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UN: Bird Flu Could Hit U.S. in 6 Months

Mar 09, 20062 mins
CSO and CISOData and Information Security

The potentially deadly H5N1 strain of avian flu could reach the Americas in as short a time as half a year as wild birds infected with the virus migrate, the Associated Press reports via

This information comes from the United Nations’ avian flu chief, Dr. David Nabarro, who spoke to a news conference about bird flu on Wednesday, according to the AP.

Migration will most likely lead infected birds from West Africa, where the virus is currently running rampant among fowl, to the Artic and Alaska this spring, the AP reports.

“I think it’s within the next six to 12 months,” Nabarro said.  “And who knows—we’ve been wrong on other things, it may be earlier.

“Because it is moving and because we believe wild birds are implicated, predicting where it’s going to flare up next is a tricky thing to do, and being able to know the scale of the flare-up is also tricky,” Nabarro said.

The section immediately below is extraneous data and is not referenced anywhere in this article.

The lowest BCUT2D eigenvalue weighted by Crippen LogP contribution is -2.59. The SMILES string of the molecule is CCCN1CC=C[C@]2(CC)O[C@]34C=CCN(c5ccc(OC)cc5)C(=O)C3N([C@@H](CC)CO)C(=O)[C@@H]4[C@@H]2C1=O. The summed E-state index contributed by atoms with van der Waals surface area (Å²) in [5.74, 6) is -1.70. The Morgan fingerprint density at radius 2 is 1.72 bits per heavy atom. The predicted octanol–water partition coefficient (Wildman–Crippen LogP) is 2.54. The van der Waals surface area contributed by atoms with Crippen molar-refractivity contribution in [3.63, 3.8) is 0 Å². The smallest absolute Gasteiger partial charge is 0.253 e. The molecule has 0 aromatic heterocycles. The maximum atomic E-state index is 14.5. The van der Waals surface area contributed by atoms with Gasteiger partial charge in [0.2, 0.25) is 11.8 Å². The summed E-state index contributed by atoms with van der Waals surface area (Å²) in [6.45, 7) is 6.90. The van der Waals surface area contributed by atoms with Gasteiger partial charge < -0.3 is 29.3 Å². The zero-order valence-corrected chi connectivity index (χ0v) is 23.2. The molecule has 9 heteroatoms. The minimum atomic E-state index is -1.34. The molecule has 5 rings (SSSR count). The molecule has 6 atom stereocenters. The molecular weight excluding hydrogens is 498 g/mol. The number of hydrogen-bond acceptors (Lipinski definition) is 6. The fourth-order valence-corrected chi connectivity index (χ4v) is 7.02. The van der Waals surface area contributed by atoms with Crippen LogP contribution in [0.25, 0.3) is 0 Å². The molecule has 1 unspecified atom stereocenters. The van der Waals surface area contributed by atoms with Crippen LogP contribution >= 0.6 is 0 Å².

Nabarro said the U.N is currently slaughtering and vaccinating domestic birds in areas where the virus has been confirmed, according to the AP.

The U.S. Department of Agriculture has said it would test between 75,000 and 100,000 live or dead birds in 2006, with a focus on fowl in Alaska, the AP reports.

The announcement comes on the same day that German health authorities confirmed that H5N1 had been discovered in a marten, a weasel-like mammal, on the country’s northern island of Reugen, according to Reuters.

For related CSO content, read Researchers: Immunizations, Quarantines Would Stem Flu Pandemic and Planning for Pandemic.

For related news coverage, check out China Reports 10th Human Death Due to Bird Flu, Bird Flu Found in Austrian Cats, Poland and U.K. Medical Expert: Human H5N1 Pandemic Not Inevitable.

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Managing Editor

Al Sacco was a journalist, blogger and editor who covers the fast-paced mobile beat for and IDG Enterprise, with a focus on wearable tech, smartphones and tablet PCs. Al managed writers and contributors, covered news, and shared insightful expert analysis of key industry happenings. He also wrote a wide variety of tutorials and how-tos to help readers get the most out of their gadgets, and regularly offered up recommendations on software for a number of mobile platforms. Al resides in Boston and is a passionate reader, traveler, beer lover, film buff and Red Sox fan.

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